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Bruntsfield Links, Edinburgh
Bruntsfield Links adjoins the Meadows and offers a green place for a relaxing stroll or enjoy a game on the short golf course. Bruntsfield Links is the remainder of the Burgh Muir, which was woodland. In the past, the area has been used as a hunting ground, quarry and became one of the earliest known locations where the game of golf was played in Scotland.
History and Heritage
Bruntsfield Links is the easterly part of what was the famous old Borough Muir, wherein 1513 King James IV reviewed his troops before they set off to the fatal field of Flodden. The Borough Muir or Myre, was gifted to the ‘Magistrates, Council and Community of the City’ by David 1 of Scotland and once extended westwards from what is now the Dalkeith Road area Merchiston, and southwards to the Pow Burn.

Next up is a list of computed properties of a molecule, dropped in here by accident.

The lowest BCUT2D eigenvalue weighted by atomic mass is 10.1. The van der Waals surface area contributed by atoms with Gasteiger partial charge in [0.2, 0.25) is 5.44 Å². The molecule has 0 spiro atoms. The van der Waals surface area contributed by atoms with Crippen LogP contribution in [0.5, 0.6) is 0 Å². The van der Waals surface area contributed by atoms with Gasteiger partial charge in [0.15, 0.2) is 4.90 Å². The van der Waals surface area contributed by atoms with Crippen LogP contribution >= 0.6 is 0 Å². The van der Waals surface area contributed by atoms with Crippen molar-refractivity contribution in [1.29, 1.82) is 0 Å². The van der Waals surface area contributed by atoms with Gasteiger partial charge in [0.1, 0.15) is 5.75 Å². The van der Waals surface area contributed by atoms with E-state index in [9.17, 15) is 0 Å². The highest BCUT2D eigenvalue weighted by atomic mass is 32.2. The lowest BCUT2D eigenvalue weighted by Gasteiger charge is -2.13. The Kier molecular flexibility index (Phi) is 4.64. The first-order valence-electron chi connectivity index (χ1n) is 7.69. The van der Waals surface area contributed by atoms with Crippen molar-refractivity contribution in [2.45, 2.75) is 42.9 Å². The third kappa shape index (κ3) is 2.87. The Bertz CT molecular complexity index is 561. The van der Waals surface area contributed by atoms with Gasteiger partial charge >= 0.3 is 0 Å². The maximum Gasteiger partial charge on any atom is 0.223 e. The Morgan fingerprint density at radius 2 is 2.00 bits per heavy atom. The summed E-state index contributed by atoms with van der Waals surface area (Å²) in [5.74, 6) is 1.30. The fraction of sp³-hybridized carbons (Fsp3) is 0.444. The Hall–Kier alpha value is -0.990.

In those ancient times, not only did the moor abound with oak trees, but outlaws and Edinburgh outcasts made it their home. It was not a place to be caught after dark, but the Scottish nobility once used it for their hunting ground, when deer and wild boar were plentiful.
“Great stone quarries” are recorded on the site and old Edinburgh Town Centre minutes indicate that one Patrick Carfrae, deacon of the masons, was given permission to dig for stones there in 1599. Quarrying continued on the Links for at least 200 years and rightful concern was expressed from time to time about their depth and danger.
Large flocks of starlings (Sturnus vulgaris) can be seen on the golf course links in the summer – with parents feeding their large brown chicks. In the winter, flocks of redwings descend on the Links and Meadows. These resemble thrushes but have a red breast and are surprisingly confident!
There are currently no facilities listed for Bruntsfield Links.
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Melville Drive, Edinburgh EH9 9EX